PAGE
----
Keys to Understanding the Conversion of Rabbi Zolli of Rome
Interview With Alberto Latorre
ROME, APRIL 26, 2004 (Zenit) - The 1954 autobiography of a rabbi who converted to Catholicism was recently published in Italian and has become a best seller in Catholic bookstores.
Eugene Zolli, chief rabbi of Rome at the time of World War II, was baptized into the Church in 1945. His autobiography, "Before the Dawn," was published two months ago in Italy under the title "Prima dell'Alba," by St. Paul Publications.
"Before the Dawn" contains the memoirs of Israel Zoller, who when he was baptized took the name Eugene Zolli, in honor of the help that Pope Pius XII (Eugenio Pacelli) offered his community during the war.
Zoller was of Polish origin. His mother belonged to a family with a rabbinical tradition of more than four centuries. He first studied at the University of Vienna, and then at the University of Florence, where he received a licentiate in philosophy, while studying at the same time at the Rabbinical College.
In 1920 he became chief rabbi of Trieste, and in 1933 he was granted Italian citizenship. He Italianized his surname from Zoller to Zolli because of the Fascist laws of the time.
He became a professor of Jewish letters and literature at the University of Padua, but had to leave the teaching profession because of the racial laws of Benito Mussolini's government. Zolli was appointed chief rabbi of Rome in 1938.
He led the Jewish community here until July 1944. On Aug. 15 of that year, he told Jesuit Father Paolo Dezza, rector of the Gregorian University, of his intention to become a Catholic.
On Feb. 13, 1945, he and his wife -- who added Mary to her name Emma -- were baptized in the chapel of St. Mary of the Angels Church.
Zolli recounts in his book that, after the arrival of the Nazis in Rome, he gave himself heart and soul to hiding Jews in order to save their lives, thanks to the collaboration offered to him by Vatican institutions and, in particular, by Pius XII.
According to the book, Ugo Foa, president of the Jewish community, did not share the rabbi's fears and considered Zolli's warnings about the Nazis to be alarmist.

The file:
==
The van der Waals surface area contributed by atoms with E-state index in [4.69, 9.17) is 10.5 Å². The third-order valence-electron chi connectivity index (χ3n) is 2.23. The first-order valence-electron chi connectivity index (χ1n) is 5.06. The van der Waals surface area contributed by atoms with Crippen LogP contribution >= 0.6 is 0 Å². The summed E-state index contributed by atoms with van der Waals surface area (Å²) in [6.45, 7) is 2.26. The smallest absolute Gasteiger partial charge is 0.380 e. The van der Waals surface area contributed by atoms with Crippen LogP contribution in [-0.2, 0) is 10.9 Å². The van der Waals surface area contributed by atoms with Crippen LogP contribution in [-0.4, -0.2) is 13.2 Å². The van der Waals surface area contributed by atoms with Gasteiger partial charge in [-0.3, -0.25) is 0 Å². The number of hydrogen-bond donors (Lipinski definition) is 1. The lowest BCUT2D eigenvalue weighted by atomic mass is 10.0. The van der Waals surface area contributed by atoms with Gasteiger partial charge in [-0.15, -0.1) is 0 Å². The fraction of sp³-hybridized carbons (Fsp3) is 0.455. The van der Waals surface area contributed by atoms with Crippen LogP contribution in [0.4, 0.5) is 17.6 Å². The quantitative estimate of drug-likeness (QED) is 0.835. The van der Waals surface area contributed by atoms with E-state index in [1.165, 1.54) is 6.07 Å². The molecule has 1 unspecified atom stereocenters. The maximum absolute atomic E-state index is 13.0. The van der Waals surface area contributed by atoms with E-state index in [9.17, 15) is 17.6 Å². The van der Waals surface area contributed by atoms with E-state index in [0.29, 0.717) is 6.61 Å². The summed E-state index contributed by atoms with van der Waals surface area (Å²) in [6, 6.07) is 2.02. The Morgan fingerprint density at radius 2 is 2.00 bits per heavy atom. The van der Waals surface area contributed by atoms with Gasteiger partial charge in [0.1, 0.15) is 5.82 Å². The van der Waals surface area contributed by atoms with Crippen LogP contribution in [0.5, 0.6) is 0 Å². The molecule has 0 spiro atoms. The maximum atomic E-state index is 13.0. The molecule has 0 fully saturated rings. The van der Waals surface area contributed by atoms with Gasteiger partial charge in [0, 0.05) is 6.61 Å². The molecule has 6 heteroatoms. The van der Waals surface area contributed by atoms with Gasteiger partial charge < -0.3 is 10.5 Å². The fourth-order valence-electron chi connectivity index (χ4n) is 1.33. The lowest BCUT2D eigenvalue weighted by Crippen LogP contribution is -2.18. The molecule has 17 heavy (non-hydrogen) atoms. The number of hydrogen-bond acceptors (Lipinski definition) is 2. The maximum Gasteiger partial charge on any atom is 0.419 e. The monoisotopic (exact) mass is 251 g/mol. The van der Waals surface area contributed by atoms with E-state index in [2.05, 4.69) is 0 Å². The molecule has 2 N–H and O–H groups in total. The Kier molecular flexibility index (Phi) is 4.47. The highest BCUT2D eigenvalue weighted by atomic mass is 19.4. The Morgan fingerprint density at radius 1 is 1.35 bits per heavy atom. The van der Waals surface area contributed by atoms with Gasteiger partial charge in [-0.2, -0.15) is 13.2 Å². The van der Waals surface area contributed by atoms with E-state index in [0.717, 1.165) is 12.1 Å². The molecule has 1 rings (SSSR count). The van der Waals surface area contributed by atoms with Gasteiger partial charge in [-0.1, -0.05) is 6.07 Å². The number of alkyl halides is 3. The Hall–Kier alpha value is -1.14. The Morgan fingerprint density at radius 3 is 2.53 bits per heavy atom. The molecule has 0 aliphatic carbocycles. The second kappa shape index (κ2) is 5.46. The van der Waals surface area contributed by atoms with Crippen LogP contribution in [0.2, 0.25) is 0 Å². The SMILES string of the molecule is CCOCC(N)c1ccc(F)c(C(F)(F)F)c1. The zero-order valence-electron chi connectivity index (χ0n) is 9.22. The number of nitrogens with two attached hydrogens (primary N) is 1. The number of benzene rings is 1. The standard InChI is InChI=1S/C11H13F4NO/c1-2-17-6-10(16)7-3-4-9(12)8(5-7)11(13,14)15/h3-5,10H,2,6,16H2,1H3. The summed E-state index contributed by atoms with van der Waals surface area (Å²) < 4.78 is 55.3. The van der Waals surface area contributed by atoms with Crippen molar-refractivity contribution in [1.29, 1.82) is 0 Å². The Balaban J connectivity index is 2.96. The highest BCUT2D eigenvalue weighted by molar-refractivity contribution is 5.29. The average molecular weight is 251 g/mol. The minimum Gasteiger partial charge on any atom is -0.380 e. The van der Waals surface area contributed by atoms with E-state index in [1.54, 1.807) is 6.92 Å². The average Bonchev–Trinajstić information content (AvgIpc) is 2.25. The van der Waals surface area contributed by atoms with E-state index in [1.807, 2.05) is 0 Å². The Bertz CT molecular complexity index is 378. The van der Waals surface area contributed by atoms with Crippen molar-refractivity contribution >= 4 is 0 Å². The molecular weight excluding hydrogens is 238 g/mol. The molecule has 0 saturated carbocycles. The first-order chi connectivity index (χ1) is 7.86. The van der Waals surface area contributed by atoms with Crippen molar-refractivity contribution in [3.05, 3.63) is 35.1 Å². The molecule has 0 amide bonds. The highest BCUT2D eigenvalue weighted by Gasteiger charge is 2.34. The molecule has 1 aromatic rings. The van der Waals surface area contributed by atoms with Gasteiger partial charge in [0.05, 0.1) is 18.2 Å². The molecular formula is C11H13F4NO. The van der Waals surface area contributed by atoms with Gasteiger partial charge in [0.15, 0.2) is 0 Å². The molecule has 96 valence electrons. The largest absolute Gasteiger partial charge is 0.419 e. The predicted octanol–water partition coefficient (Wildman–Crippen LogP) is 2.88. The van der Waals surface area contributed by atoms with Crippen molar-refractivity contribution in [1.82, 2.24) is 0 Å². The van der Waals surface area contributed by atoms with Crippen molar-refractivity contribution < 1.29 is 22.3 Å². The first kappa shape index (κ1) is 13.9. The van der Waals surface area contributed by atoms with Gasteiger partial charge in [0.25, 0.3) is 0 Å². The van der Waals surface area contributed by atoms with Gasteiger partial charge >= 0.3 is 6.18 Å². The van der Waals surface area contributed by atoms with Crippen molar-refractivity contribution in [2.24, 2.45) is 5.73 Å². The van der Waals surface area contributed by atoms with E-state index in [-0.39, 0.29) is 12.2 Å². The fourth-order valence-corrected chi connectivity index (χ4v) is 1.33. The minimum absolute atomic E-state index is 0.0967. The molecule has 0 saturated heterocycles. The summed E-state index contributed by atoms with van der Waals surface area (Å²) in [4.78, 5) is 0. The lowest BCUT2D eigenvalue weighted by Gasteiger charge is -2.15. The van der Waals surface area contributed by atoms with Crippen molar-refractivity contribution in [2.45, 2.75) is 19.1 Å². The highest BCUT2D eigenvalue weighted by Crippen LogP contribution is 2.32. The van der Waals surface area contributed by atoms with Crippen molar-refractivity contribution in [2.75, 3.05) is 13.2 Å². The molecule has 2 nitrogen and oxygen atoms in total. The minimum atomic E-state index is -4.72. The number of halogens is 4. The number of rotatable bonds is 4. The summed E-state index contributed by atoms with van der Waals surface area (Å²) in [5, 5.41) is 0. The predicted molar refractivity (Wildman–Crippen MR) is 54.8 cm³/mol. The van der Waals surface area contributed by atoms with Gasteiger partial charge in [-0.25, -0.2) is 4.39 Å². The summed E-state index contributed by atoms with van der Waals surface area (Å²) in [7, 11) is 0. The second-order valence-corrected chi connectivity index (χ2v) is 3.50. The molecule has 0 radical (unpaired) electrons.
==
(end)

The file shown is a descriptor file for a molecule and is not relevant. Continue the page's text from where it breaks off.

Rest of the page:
To understand the historical and religious issues in the book, Alberto Latorre, who oversaw the Italian edition of the autobiography. Latorre finished his studies in philosophy at the University of Verona three years ago with a thesis entitled "From Israel Zoller to Eugene Zolli: Itinerary of a Scholar in Search."
Q: Could you explain the decisive aspects of Eugene Zolli's history?
Latorre: Zolli's figure is too complex, both as a man and as a scholar, to summarize his history in some decisive points.
On one hand, there are complicated situations and enormous personal sufferings that were with him from his early childhood and continued throughout his life. On the other, there is his complex cultural formation and extraordinary scientific activity. He was a rabbi but above all a historian of religions and an exegete.
I can only state that to understand his history fully, without hasty or laconic judgments, one should study his cultural and spiritual formation profoundly, beginning with the Jewish, Ashkenazi and Hasidic environment in which he grew up.
Any other interpretations lend themselves to numerous debates and criticisms of these weeks [leading up to his conversion], which arise every time Zolli's name is mentioned -- debates, criticisms and interpretations orchestrated ad hoc by all those who, for the most varied reasons, accuse Zolli of treason or make use of him for apologetic ends.
Q: What do you think of Zolli's conversion? You seem to imply that much took place before the meeting with [Pius XII].
Latorre: I answer, quoting Zolli, that it was not a question of a conversion, but of an adherence. The baptism of fire, namely, Zolli's profound adherence to the Gospel message, probably took place during his adolescent years.
Zolli, as he himself says, nourished from the years of his formation a profound love of Jesus -- an attraction attested subsequently by a historical-religious study published in 1938: "The Nazarene: Studies of New Testament Exegesis in the Light of Aramaic and Rabbinical Thought."
The baptism of water, received on February 13, 1945, was an act of formal adherence carried out when he was already clear about manifesting openly, "in primis" to himself, his religious faith.
I must emphasize that Zolli never abandoned Judaism; rather, following in the steps of St. Paul, he entered Christianity as a Jew. A Jew as was Jesus of Nazareth.
Q: Could the rabbi's meeting with the Pontiff have influenced the decisions that were brewing in Zolli's heart? In what way?
Latorre: I think it is impossible ...
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